“I will greatly multiply your pain in childbearing;
    in pain you shall bring forth children,
yet your desire shall be for your husband,
    and he shall rule over you.”

17 And to Adam he said,

“Because you have listened to the voice of your wife,
    and have eaten of the tree
of which I commanded you,
    ‘You shall not eat of it,’
cursed is the ground because of you;
    in toil you shall eat of it all the days of your life;
18 thorns and thistles it shall bring forth to you;
    and you shall eat the plants of the field.
19 In the sweat of your face
    you shall eat bread
till you return to the ground,
    for out of it you were taken;
you are dust,
    and to dust you shall return.”

20 The man called his wife’s name Eve, because she was the mother of all living. 21 And the Lord God made for Adam and for his wife garments of skins, and clothed them.

22 Then the Lord God said, “Behold, the man has become like one of us, knowing good and evil; and now, lest he put forth his hand and take also of the tree of life, and eat, and live for ever”— 23 therefore the Lord God sent him forth from the garden of Eden, to till the ground from which he was taken. 24 He drove out the man; and at the east of the garden of Eden he placed the cherubim, and a flaming sword which turned every way, to guard the way to the tree of life.

(Genesis 3)

The Fall doomed mankind to death, and with death came a dreadful isolation from God. This makes perfect sense, as sin is rebellion from God, a deliberate effort on our part to separate ourselves from our Creator. It is only natural that this rebellion, this separation from God, should carry on beyond our mortal lives. As the Old Testament makes clear many times, sacrifice is required to atone for sins. And only a great, and terrible, sacrifice could suffice to atone for mankind’s rebellion.

After these things God tested Abraham, and said to him, “Abraham!” And he said, “Here am I.” He said, “Take your son, your only son Isaac, whom you love, and go to the land of Mori′ah, and offer him there as a burnt offering upon one of the mountains of which I shall tell you.” So Abraham rose early in the morning, saddled his ass, and took two of his young men with him, and his son Isaac; and he cut the wood for the burnt offering, and arose and went to the place of which God had told him. On the third day Abraham lifted up his eyes and saw the place afar off. Then Abraham said to his young men, “Stay here with the ass; I and the lad will go yonder and worship, and come again to you.” And Abraham took the wood of the burnt offering, and laid it on Isaac his son; and he took in his hand the fire and the knife. So they went both of them together. And Isaac said to his father Abraham, “My father!” And he said, “Here am I, my son.” He said, “Behold, the fire and the wood; but where is the lamb for a burnt offering?” Abraham said, “God will provide himself the lamb for a burnt offering, my son.” So they went both of them together.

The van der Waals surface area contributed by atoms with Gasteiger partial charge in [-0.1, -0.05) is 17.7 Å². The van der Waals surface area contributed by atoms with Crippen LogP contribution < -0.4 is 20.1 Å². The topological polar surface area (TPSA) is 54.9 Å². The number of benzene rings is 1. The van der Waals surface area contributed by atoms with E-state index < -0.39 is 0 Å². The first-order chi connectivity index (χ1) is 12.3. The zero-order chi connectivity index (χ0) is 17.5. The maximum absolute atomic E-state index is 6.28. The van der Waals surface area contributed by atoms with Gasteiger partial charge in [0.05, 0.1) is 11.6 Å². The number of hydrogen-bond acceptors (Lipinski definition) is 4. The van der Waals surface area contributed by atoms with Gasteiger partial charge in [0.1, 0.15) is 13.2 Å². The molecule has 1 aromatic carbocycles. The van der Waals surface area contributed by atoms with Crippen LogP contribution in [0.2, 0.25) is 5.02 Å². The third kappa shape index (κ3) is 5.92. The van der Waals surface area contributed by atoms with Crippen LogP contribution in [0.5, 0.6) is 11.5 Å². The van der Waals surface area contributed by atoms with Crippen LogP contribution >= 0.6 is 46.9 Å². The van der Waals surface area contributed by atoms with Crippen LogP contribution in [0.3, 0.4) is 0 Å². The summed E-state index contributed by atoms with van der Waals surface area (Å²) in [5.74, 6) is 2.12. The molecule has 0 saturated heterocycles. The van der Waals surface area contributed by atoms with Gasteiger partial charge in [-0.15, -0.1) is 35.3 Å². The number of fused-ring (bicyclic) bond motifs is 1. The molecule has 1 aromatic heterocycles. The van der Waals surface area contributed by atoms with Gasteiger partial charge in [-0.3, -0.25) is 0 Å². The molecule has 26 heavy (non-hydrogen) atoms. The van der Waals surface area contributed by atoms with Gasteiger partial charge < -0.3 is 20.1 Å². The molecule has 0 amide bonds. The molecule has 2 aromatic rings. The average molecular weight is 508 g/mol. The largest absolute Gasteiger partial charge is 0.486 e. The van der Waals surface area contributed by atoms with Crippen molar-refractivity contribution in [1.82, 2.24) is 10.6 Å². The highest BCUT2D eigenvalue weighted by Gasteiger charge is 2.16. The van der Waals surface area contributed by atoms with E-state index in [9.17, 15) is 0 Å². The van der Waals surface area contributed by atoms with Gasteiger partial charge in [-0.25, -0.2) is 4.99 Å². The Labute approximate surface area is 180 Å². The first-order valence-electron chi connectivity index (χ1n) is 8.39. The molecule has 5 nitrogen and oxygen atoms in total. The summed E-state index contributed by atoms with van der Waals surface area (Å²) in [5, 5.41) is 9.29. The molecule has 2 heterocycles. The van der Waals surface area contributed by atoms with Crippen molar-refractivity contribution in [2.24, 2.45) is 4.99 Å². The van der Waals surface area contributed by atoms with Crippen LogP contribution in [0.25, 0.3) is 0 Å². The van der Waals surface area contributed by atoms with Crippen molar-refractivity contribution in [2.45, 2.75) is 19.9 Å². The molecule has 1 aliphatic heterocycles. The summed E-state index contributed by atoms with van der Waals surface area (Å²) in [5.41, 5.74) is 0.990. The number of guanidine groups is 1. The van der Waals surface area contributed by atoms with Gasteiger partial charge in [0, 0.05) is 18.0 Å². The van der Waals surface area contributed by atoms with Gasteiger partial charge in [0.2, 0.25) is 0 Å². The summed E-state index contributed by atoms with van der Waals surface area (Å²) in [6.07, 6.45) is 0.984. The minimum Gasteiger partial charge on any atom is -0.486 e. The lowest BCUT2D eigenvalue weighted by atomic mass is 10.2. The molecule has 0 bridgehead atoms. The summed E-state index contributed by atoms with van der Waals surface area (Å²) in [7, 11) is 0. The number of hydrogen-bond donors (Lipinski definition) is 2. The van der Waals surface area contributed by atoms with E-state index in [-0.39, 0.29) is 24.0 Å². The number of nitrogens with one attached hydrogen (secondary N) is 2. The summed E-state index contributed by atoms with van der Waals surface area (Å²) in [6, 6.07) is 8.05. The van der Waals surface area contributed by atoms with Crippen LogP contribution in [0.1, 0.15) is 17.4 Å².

(Genesis 22:1-8)

That sacrifice was not asked of Abraham. It could have been. God had every right to demand whatever He wanted from Abraham. But God did not ask of him to sacrifice his only son. No, it would be God who would provide the necessary sacrifice to pay for the sins of mankind.

Who has believed what we have heard?
    And to whom has the arm of the Lord been revealed?
For he grew up before him like a young plant,
    and like a root out of dry ground;
he had no form or comeliness that we should look at him,
    and no beauty that we should desire him.
He was despised and rejectedby men;
    a man of sorrows, and acquainted with grief;
and as one from whom men hide their faces
    he was despised, and we esteemed him not.

Surely he has borne our griefs
    and carried our sorrows;
yet we esteemed him stricken,
    smitten by God, and afflicted.
But he was wounded for our transgressions,
    he was bruised for our iniquities;
upon him was the chastisement that made us whole,
    and with his stripes we are healed.
All we like sheep have gone astray;
    we have turned every one to his own way;
and the Lord has laid on him
    the iniquity of us all.

He was oppressed, and he was afflicted,
    yet he opened not his mouth;
like a lamb that is led to the slaughter,
    and like a sheep that before its shearers is dumb,
    so he opened not his mouth.
By oppression and judgment he was taken away;
    and as for his generation, who considered
that he was cut off out of the land of the living,
    stricken for the transgression of my people?
And they made his grave with the wicked
    and with a rich man in his death,
although he had done no violence,